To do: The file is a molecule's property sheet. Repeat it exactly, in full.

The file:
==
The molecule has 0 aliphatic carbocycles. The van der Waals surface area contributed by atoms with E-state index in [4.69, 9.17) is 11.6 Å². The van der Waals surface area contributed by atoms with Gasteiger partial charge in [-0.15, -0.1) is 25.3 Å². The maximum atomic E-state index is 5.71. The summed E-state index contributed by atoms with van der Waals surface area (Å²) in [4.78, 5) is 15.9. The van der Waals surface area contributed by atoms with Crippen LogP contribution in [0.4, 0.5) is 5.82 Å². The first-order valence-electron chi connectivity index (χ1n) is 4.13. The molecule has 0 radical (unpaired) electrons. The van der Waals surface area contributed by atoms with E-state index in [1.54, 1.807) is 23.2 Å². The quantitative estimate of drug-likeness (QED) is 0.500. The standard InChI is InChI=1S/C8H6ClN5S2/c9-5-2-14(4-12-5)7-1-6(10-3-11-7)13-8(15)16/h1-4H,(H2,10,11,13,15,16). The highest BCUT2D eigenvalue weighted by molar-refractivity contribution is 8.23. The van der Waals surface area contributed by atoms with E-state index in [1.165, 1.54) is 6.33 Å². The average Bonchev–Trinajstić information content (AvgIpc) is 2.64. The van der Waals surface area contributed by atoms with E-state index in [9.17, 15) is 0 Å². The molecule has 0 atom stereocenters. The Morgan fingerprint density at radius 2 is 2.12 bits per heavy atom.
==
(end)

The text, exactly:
The molecule has 0 aliphatic carbocycles. The van der Waals surface area contributed by atoms with E-state index in [4.69, 9.17) is 11.6 Å². The van der Waals surface area contributed by atoms with Gasteiger partial charge in [-0.15, -0.1) is 25.3 Å². The maximum atomic E-state index is 5.71. The summed E-state index contributed by atoms with van der Waals surface area (Å²) in [4.78, 5) is 15.9. The van der Waals surface area contributed by atoms with Crippen LogP contribution in [0.4, 0.5) is 5.82 Å². The first-order valence-electron chi connectivity index (χ1n) is 4.13. The molecule has 0 radical (unpaired) electrons. The van der Waals surface area contributed by atoms with E-state index in [1.54, 1.807) is 23.2 Å². The quantitative estimate of drug-likeness (QED) is 0.500. The standard InChI is InChI=1S/C8H6ClN5S2/c9-5-2-14(4-12-5)7-1-6(10-3-11-7)13-8(15)16/h1-4H,(H2,10,11,13,15,16). The highest BCUT2D eigenvalue weighted by molar-refractivity contribution is 8.23. The van der Waals surface area contributed by atoms with E-state index in [1.165, 1.54) is 6.33 Å². The average Bonchev–Trinajstić information content (AvgIpc) is 2.64. The van der Waals surface area contributed by atoms with E-state index in [9.17, 15) is 0 Å². The molecule has 0 atom stereocenters. The Morgan fingerprint density at radius 2 is 2.12 bits per heavy atom.